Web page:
Bondslaves and Pagans shall our Statesmen be.] I have long had a Suspicion of Pagans here. Would Brabantic infer, if his private Injury were not redress'd, the Senate should no longer pretend to call themselves Christians ? But Pagans are as ftrict and moral, we find, all the World over, as the most regular Christians, in the Preservation of private Property. The Difference of Faith is not at all concern'd, but mere humane Policy, in ascertaining the Right of meum and tuum. I have yen", tur'd to imagine, that our Author wrote, Bondslaves and Pageants foall our Statesmen be.

SCENE changes to the Senate Houfe. Duke and Senators, fet at a table with lights, and attendants.

Duke. There is no composition in these news, That gives them credir.

I Sen. Indeed, they're disproportion’d ; My letters say, a hundred and seven Gallies.

Duke. And inine, a hundred and forty.

2 Sen. And mine, two hundred ;
But though they jump not on a juft account,
(As in these cases, where they aim reports,
'Tis oft with diff'rence ;) yet do they all confirm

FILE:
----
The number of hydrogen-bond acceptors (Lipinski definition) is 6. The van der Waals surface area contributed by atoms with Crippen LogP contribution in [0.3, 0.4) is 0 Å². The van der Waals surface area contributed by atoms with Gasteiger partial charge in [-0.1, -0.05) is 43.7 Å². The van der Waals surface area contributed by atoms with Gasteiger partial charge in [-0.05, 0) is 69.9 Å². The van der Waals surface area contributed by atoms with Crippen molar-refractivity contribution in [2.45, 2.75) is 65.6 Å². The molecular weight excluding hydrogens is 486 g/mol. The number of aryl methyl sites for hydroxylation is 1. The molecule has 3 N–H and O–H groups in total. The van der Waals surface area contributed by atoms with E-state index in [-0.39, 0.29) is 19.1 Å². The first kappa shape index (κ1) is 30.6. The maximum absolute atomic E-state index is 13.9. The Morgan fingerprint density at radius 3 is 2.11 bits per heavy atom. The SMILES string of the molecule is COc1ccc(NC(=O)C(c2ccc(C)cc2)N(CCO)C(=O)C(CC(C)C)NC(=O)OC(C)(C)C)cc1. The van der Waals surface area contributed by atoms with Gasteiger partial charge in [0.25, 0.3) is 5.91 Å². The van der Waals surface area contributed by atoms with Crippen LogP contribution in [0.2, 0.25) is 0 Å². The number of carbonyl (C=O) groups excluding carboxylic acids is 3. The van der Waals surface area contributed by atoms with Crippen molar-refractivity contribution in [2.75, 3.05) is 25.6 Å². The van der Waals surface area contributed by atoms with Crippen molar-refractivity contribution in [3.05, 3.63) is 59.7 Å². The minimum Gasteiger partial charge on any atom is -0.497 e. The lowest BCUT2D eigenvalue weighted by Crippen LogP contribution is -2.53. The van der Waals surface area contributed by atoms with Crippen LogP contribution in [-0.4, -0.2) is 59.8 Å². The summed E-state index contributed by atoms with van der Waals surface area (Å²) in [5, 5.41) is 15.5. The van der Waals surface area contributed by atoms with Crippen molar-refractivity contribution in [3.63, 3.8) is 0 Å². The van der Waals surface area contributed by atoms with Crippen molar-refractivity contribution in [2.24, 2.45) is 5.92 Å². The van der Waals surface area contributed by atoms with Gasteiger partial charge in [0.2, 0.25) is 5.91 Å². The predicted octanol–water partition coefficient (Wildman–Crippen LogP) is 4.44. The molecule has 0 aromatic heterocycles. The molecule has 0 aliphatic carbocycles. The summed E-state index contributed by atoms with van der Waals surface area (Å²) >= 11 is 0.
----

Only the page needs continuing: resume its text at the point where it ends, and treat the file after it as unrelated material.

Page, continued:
A Turkish Fleet, and bearing up to Cyprus.

Duke. Nay, it is possible enough to judgment ;
I do not fo fecure me in the error,
But the main article I do approve,
In fearful fenfe.

Sailors within.] What hoa! what hoa! what hoa !

Enter Sailor.
Offi. A messenger from the Gallies.
Duke. Now what's the business?

Sail. The Turkish preparation makes for Rhodes,
So was I bid report here to the State.

Duke. How say you by this change?

I Sen. This cannot be,
By no affay of reason. 'Tis a pageant,

i. e. if we'll let such injurious Actions go unpunish’d, our Statesmen muft be Slaves, Cyphers in Office, and have no Pow'r of redressing ; be Things of meer Show, and gaudy Appearance only, So, in Meas. for Meal.

Mine were the very Cypher of a Function,

To fine the Faults, whoje Fine stands in Record,
And let go by the Aftor.
And, fo, in King Henry VIII.

if we stand still, in fear
Ouč Motion will be mock’d or carped at,